I just say - challenge the players. And challenge them early on. Give them flexibility from the start. Force them a bit to use this flexibility. Just as a simple idea - deactivate the automatic use of capital abilities completely for player controlled ships. Make the AI crush the player with their abilities when he is not using them. Show the players, that an ability has been used. A small text feedback could be done easily, i guess. Distribute flexibility more evenly between all units.
Give the players logic to understand what that flexibility is supposed to do. Give the feeling it is a necessary part of the game, not just fancy bonus stuff nobody really needs. Ask players which units and features they feel to be quite useless. Give them something that justifies their use more. Give other units what is needed to justify it. Make the game experience more streamlined, where every layer of the game adds directly on top of the one before without leaving gaps in between. This is just necessary to establish a multiplayer community. Complexity alone does not do the trick. Instead it is the way in which complexity stepwise adds on every layer of the game. Complexity is not important in numbers of different units and production options - but in numbers of different ways to use given units. Optimally, all players with different experiences have a feeling of a linear increase in their skills in the game all of the time. Otherwise it will create gaps in motivation.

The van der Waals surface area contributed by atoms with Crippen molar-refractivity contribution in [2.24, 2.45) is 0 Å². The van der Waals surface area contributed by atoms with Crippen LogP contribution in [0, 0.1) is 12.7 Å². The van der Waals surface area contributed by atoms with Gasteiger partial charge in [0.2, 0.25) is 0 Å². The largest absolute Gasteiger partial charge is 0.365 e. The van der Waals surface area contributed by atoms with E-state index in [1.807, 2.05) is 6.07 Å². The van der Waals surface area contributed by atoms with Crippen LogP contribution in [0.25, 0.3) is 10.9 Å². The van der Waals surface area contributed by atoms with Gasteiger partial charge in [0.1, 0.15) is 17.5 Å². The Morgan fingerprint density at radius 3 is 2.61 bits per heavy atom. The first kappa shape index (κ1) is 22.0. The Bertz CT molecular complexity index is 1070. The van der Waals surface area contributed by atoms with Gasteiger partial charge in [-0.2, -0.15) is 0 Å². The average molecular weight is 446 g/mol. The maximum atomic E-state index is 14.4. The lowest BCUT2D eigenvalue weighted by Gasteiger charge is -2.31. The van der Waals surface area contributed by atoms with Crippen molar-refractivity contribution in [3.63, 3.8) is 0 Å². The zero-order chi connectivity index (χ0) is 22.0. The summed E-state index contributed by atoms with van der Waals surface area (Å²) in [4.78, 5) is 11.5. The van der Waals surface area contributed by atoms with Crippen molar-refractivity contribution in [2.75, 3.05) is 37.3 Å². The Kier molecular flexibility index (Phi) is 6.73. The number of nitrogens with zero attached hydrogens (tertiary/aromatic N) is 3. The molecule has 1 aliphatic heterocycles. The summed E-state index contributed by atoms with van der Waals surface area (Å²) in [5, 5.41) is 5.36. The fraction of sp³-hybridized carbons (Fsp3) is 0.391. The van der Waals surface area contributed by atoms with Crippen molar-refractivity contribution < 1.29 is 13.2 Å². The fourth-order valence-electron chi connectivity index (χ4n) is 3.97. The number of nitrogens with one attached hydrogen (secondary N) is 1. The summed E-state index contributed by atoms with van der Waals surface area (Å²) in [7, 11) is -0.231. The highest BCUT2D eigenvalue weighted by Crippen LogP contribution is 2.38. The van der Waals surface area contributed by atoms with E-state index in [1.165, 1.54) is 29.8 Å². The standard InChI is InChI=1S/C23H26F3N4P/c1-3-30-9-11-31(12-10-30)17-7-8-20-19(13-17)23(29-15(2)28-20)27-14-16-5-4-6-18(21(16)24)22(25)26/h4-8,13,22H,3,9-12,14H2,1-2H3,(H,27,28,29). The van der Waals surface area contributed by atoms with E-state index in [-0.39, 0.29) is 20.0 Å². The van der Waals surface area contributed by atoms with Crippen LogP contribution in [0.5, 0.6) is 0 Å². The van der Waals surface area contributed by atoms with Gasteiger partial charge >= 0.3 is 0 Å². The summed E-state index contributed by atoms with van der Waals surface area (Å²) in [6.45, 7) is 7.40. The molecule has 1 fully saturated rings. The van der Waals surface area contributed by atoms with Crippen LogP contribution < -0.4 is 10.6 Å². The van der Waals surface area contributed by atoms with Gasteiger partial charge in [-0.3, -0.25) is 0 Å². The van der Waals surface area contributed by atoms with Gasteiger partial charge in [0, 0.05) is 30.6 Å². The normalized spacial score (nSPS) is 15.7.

Man, that became long. Nobody ever will read to this point. Thanks to all who did nonetheless. I am sorry to be so critical. I am just a newbie. I do not know much of the game. But i know, what motivates me and makes me want to know much of a game. That is the whole point of this lengthy post. It should give you an impression of my personal perception of the game. First-Hand-customer feedback from the average guy looking into this game out of basic interest. People like me will be the main customership. People, that will have an average motivation to keep investing into playing this game over the long-term. If i give you my perception of it, it may be similar to the way other average customers will see it. SOSE is a great game. I really like it. It has so much potential. It has just very high demands to your patience if you want to play it in the long term. Many people will not have the patience to reach the deeper levels of the game and might run at risk of totally disregarding it - at least this is my impression. With the new addon a lot of options could be possible. The success will not be about the game quality (which already is great) - it will be about the presentation of it. Think about how it could be improved to show more of its qualities more easily.